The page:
Perhaps the better risk gauge, though, is the bond market, where Treasury yields have backed up a further 3.7 basis points this morning and are pushing toward 0.70%.  Similarly, we are seeing significant selling pressure across all European government bond markets, with Bunds (+5.4bps) and Gilts (+3.7bps) having trouble finding buyers. Perhaps what is even more interesting is that Italian BTP’s (+7.1bps) are performing worst of all.  But more than simply risk-on is at work here.  In addition, we are seeing an uptick in the supply of bonds throughout the continent, and despite the ECB’s ongoing purchases, subscription rates for the new paper is falling to lower than expected levels with coverage ratios below 2.0.  I think Madame Lagarde will need to rev up the ECB’s purchases even more, which will, coincidentally, help prevent the euro from rallying too far as well.

Speaking of the euro, it has managed to trade higher by 0.3% amid broad-based dollar weakness today.  Given the news out of the Eurozone has been anything but bullish, the single currency’s strength is likely to be attributed to the dollar’s decline.  For instance, the pound has rallied 0.55% despite, arguably, worse economic data.  While NOK (+0.7%) has been leading the way in the G10 space.  Perhaps that GDP data was seen as a positive!  Confirming the idea that today is a risk-based session, the yen is the only currency weaker than the dollar, and substantially so, having fallen 0.5% thus far.  As there was no data or news overnight, the risk framework is the most likely explanation for the move.

EMG currencies have also benefitted from the risk framework today, although aside from ZAR (+1.0%) the movement has been less significant, with most currencies rising on the order of 0.25%-0.35%.  The ZAR story continues to be driven by the highest real yields available these days, and in times of limited risk concern, that is extremely attractive.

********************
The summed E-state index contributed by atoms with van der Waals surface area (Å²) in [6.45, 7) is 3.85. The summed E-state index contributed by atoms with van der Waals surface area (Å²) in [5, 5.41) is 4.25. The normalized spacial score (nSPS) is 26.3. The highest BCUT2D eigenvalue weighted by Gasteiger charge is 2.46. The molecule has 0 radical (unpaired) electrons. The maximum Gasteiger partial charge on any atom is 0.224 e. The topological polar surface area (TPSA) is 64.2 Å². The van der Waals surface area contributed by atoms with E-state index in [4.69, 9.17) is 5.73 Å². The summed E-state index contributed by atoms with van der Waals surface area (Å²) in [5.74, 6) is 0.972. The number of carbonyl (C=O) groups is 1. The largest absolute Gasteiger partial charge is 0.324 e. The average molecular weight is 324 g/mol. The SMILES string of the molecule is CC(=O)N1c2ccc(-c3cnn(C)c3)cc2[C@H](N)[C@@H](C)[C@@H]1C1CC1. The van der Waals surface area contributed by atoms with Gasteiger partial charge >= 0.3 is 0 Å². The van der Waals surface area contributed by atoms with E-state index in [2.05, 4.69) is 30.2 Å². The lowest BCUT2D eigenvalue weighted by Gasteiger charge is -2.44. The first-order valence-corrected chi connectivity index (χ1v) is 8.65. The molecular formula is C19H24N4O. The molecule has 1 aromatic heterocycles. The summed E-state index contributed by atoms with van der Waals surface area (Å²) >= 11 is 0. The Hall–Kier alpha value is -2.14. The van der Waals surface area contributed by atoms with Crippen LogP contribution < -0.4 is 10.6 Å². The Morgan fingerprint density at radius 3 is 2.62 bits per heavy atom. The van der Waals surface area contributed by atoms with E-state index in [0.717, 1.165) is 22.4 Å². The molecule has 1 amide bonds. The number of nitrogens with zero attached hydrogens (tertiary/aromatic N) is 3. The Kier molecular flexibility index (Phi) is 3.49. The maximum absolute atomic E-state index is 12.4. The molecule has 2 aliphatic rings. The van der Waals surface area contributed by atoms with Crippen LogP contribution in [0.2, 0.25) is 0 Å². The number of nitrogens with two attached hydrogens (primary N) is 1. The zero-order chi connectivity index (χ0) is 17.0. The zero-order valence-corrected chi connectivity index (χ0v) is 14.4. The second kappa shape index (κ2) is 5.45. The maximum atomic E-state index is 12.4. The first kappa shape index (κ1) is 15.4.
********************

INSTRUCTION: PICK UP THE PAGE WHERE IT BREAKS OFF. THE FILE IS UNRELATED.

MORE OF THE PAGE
As I didn’t cover the upcoming data yesterday, let’s see what is on tap for the rest of the week:

Today Case Shiller Home Prices 3.60%
Consumer Confidence 93.0
New Home Sales 790K
Wednesday Durable Goods 4.5%
-ex Transport 1.9%
Thursday Initial Claims 1.0M
Continuing Claims 14.4M
Q2 GDP -32.5%
Friday Personal Income -0.3%
Personal Spending 1.5%
Core PCE Deflator 1.2%
Chicago PMI 52.5
Michigan Sentiment 72.8

Source: Bloomberg

Of course, despite some important data, notably the ongoing Initial Claims story, in truth, all eyes will be on Chairman Powell who speaks Thursday morning at 9:15am NY at the virtual Jackson Hole gathering.  Expectations are high that he will be explaining the Fed’s newly developed views on how they are going to manage monetary policy, and more importantly, on how they are going to view their inflation target going forward.  The consensus view is we will be moving to an average inflation target of 2.0%, meaning if inflation runs hot for a while after it has run cold for a while, they will not feel compelled to act to try to moderate it.  Given that inflation has run cold for the past decade, at least based on the way they measure it, get ready for much higher inflation in your everyday lives going forward.

And that’s really it for the day.  It strikes me that the risk-on narrative is weak this morning, and it wouldn’t surprise me to see the dollar claw back its early losses before we end the day.

Good luck and stay safe